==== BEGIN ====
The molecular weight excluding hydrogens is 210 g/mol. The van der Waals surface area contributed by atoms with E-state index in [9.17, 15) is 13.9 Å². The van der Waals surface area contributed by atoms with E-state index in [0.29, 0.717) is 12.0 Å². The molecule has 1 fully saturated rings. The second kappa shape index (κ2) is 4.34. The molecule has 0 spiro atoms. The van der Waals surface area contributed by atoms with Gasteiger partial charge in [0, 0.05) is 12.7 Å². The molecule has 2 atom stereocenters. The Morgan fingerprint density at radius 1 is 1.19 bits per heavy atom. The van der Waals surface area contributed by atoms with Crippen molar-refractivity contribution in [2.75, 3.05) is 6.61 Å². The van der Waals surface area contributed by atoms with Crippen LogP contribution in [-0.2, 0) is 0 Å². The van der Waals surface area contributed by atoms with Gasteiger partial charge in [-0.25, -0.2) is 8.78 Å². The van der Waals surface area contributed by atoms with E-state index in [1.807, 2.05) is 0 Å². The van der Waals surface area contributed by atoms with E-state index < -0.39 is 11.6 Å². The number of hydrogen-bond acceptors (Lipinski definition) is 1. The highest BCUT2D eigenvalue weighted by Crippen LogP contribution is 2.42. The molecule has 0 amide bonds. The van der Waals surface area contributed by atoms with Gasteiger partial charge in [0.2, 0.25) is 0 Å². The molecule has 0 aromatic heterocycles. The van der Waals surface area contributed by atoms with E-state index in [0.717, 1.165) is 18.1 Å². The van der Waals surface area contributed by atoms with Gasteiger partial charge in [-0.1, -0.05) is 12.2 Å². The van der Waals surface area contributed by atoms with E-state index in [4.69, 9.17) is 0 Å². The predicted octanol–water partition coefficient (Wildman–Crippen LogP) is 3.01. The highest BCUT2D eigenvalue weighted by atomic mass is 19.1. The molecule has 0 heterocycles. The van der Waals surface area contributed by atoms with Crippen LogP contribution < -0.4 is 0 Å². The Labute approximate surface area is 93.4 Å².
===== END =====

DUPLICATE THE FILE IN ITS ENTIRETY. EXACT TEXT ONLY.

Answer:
The molecular weight excluding hydrogens is 210 g/mol. The van der Waals surface area contributed by atoms with E-state index in [9.17, 15) is 13.9 Å². The van der Waals surface area contributed by atoms with E-state index in [0.29, 0.717) is 12.0 Å². The molecule has 1 fully saturated rings. The second kappa shape index (κ2) is 4.34. The molecule has 0 spiro atoms. The van der Waals surface area contributed by atoms with Gasteiger partial charge in [0, 0.05) is 12.7 Å². The molecule has 2 atom stereocenters. The Morgan fingerprint density at radius 1 is 1.19 bits per heavy atom. The van der Waals surface area contributed by atoms with Crippen molar-refractivity contribution in [2.75, 3.05) is 6.61 Å². The van der Waals surface area contributed by atoms with Crippen LogP contribution in [-0.2, 0) is 0 Å². The van der Waals surface area contributed by atoms with Gasteiger partial charge in [-0.25, -0.2) is 8.78 Å². The van der Waals surface area contributed by atoms with E-state index in [1.807, 2.05) is 0 Å². The van der Waals surface area contributed by atoms with E-state index < -0.39 is 11.6 Å². The number of hydrogen-bond acceptors (Lipinski definition) is 1. The highest BCUT2D eigenvalue weighted by Crippen LogP contribution is 2.42. The molecule has 0 amide bonds. The van der Waals surface area contributed by atoms with Gasteiger partial charge in [0.2, 0.25) is 0 Å². The molecule has 0 aromatic heterocycles. The van der Waals surface area contributed by atoms with E-state index in [0.717, 1.165) is 18.1 Å². The van der Waals surface area contributed by atoms with Gasteiger partial charge in [-0.1, -0.05) is 12.2 Å². The van der Waals surface area contributed by atoms with E-state index in [4.69, 9.17) is 0 Å². The predicted octanol–water partition coefficient (Wildman–Crippen LogP) is 3.01. The highest BCUT2D eigenvalue weighted by atomic mass is 19.1. The molecule has 0 heterocycles. The van der Waals surface area contributed by atoms with Crippen LogP contribution < -0.4 is 0 Å². The Labute approximate surface area is 93.4 Å².